Books I enjoyed in January

books I enjoyed in January 2019

I read five books during the month of January but only actually enjoyed three of them. One of them was the January pick for the A Bookish Baker Book Club (I really wanted to enjoy it) and one was sent me as an ARC. I quite enjoyed it until the end when I felt utterly cheated by the writing. It was almost like a murder mystery when the murderer turned out to be someone who hadn’t been mentioned throughout the book. But it’s doing great guns on Amazon reviews so perhaps it was just me.

On this blog I like to concentrate on the positives so these are the three that I LOVED:

(Please be aware that two of them marked with * were sent to me as part of a sponsored Instagram campaign - but I haven’t been paid to write this blog post and I genuinely loved them.)

Dry Hard by Nick Spalding *

This was a book timed to release with the start of the new year when people would be making resolutions to give up alcohol for the month - perhaps after hitting Christmas hard with the booze. Married couple Kate and Scott hit the booze hard all year around. So much so that their teenage daughter, Holly, is at her wits’ end.

So she uploads a video of her parents’ drunken antics to YouTube in the hope that by seeing themselves in such a terrible state they stop.

The only thing is, the video goes viral. Holly’s wish comes true and they stop drinking. But their journey to sobriety is a very public one.

What I loved about this book: the comedy around a serious subject. The love that was evident from the parents towards their daughter; I could almost reach into the book and grab it. And the use of social media and YouTube as part of the plot.

Once Upon a River by Diane Setterfield *

Tales have been told in The Swan, an ancient inn near the source of the River Thames, for years. But this year the story happened right in front of the regulars’ eyes. A man bursts into the the inn, injured, with a child in his arms.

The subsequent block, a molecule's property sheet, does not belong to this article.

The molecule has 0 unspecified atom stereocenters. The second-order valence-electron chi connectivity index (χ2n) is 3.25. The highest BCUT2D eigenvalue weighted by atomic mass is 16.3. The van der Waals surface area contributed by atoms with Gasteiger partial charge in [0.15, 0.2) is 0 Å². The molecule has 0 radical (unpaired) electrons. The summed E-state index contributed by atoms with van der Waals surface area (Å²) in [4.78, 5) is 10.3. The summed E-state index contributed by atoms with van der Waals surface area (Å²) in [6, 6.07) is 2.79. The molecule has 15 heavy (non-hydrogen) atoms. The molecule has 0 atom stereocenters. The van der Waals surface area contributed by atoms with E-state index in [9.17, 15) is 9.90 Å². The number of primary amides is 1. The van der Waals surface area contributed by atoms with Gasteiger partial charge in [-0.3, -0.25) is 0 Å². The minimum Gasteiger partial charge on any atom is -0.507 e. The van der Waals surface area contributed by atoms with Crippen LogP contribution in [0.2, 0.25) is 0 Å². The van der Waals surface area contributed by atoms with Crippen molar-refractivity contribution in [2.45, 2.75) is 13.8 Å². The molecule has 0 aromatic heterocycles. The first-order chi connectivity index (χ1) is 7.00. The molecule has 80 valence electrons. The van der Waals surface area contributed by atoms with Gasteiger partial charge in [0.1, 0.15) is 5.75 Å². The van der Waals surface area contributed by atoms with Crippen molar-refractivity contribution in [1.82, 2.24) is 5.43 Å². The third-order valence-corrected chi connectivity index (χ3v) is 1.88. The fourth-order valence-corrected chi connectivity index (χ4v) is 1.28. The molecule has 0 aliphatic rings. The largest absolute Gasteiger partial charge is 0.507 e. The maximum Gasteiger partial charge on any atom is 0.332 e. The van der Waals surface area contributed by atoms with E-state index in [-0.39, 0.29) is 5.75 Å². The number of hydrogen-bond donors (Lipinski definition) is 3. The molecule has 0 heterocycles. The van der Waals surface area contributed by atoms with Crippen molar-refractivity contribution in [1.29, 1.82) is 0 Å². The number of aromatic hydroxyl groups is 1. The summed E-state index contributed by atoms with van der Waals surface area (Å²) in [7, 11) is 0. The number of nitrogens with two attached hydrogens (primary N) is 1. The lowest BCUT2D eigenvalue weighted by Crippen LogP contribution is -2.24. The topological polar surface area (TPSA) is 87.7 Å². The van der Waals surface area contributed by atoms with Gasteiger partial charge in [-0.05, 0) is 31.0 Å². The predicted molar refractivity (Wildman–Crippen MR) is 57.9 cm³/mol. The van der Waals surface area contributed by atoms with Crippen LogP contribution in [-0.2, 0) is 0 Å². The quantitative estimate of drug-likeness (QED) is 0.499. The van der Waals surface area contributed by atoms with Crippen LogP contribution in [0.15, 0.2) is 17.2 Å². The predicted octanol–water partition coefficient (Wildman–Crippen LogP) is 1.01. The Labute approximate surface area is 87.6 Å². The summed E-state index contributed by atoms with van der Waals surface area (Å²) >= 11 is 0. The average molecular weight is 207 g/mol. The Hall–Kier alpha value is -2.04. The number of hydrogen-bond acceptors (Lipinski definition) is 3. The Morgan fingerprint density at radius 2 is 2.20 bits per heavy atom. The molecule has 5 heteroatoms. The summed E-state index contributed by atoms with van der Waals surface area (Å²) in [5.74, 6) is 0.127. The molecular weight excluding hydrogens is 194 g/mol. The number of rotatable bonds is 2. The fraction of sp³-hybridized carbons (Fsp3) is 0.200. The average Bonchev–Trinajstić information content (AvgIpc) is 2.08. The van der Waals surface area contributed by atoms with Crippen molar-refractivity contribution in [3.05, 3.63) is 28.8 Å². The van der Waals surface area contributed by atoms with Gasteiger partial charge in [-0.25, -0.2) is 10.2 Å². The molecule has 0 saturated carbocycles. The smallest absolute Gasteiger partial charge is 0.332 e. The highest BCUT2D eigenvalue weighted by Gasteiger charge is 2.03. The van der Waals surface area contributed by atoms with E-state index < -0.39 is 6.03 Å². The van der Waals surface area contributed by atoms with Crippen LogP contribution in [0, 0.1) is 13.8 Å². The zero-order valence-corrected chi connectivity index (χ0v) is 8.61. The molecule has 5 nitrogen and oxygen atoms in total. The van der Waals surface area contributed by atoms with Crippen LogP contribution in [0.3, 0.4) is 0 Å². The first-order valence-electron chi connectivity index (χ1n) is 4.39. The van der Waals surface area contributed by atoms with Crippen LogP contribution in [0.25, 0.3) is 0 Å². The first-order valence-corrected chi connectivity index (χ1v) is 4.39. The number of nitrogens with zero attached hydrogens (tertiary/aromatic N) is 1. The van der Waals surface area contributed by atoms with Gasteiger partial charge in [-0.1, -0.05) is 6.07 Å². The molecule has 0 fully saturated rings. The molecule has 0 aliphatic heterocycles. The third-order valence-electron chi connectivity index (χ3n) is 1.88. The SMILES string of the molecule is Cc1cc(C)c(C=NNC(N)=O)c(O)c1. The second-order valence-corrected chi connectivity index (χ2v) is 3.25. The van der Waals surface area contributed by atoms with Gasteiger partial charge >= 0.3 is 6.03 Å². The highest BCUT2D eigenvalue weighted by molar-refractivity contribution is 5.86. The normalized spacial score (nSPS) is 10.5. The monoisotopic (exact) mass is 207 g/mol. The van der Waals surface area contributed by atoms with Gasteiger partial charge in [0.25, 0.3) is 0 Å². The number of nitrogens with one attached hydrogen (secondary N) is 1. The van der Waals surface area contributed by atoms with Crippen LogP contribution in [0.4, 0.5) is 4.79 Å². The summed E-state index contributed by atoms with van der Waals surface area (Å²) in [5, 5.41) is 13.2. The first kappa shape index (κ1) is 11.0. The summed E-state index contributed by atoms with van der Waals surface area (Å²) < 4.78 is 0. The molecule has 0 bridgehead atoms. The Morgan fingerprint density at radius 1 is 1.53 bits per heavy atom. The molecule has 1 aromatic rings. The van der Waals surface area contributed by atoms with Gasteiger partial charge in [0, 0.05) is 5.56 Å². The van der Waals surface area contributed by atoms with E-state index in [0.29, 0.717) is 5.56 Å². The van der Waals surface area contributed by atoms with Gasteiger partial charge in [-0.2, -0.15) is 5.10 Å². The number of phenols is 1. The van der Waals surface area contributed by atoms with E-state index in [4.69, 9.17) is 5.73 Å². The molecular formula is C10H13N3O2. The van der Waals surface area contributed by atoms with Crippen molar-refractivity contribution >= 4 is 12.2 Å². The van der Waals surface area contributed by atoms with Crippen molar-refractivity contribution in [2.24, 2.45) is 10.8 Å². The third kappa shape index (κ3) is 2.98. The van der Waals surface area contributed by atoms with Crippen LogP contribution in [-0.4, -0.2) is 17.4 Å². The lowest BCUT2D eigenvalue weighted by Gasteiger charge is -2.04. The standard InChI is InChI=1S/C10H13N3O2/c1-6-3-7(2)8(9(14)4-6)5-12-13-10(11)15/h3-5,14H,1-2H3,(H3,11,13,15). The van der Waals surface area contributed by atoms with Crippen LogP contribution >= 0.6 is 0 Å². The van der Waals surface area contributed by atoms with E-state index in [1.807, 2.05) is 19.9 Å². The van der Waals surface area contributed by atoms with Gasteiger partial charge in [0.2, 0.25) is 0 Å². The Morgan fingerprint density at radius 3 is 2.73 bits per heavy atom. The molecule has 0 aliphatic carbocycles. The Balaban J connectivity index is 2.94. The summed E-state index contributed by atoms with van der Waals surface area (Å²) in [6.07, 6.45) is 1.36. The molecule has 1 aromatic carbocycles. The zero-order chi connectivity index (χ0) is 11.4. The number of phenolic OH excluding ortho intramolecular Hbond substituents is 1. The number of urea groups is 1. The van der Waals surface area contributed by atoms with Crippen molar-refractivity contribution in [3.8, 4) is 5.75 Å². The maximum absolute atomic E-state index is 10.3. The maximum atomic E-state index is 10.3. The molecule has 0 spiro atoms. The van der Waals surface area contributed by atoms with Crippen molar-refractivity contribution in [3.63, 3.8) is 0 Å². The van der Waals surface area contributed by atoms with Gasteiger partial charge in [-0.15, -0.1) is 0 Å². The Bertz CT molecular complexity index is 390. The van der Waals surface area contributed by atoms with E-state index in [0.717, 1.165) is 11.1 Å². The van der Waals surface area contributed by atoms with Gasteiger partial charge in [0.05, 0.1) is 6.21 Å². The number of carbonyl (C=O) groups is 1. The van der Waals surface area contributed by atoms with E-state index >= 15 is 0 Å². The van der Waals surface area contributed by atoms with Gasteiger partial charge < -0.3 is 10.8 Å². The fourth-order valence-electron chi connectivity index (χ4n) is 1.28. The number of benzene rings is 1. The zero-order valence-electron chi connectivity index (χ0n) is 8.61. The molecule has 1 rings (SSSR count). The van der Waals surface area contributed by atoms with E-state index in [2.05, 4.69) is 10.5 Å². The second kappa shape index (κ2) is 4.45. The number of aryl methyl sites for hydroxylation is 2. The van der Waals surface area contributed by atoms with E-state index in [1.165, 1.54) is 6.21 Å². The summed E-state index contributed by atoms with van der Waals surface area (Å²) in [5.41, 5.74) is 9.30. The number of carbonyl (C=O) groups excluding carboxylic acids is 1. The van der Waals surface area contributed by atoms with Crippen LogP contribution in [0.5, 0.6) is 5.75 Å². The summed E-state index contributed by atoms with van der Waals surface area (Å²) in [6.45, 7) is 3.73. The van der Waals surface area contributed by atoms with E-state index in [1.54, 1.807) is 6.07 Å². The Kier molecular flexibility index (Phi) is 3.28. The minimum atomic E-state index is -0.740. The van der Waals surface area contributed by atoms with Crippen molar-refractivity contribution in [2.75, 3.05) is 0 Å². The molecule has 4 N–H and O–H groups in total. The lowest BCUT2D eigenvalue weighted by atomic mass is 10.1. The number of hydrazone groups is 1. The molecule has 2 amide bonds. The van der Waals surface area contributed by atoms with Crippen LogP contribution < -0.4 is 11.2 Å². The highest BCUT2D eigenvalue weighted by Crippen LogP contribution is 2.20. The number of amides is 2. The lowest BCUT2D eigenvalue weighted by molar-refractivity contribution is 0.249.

The man is breathing. Just. But the girl is dead. She is laid to rest in another room in the inn - only for her to return back to life - to the utter puzzlement of Rita the local nurse.

So who is the man? And who is the girl? It soon becomes apparent she isn’t his daughter. Three people come to claim her. A local couple whose daughter was kidnapped a few years previous. Or is she the sister of the loner woman? Or maybe she’s the granddaughter of a farmer?

Against a background of folklore, mystery and romance the story and the river weaves it’s magic and pulls you into it’s atmospheric world.

What I loved about this book: everything. The twists and turns, the rich, well-researched story, the mystery, the touching romance and all of the compelling, well-drawn characters.

Old Baggage by Lissa Evans

This is the story of a former suffragette, Mattie. It’s 1928 some years after the suffragettes were active and Mattie is in middle age. She does a bit of writing, a few talks about those years, a bit of stomping about the Heath but she doesn’t have a purpose anymore. Not like she used to.

So, she comes up with an idea. One where she can help shape the women of the future.

But, she gets distracted. And things start to derail.

What I loved about this book: this was not a smooth read for me. I enjoyed the fact it was a challenging read, it slowed me down and stopped me from reading in one hungry gulp.

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the books I enjoyed in January.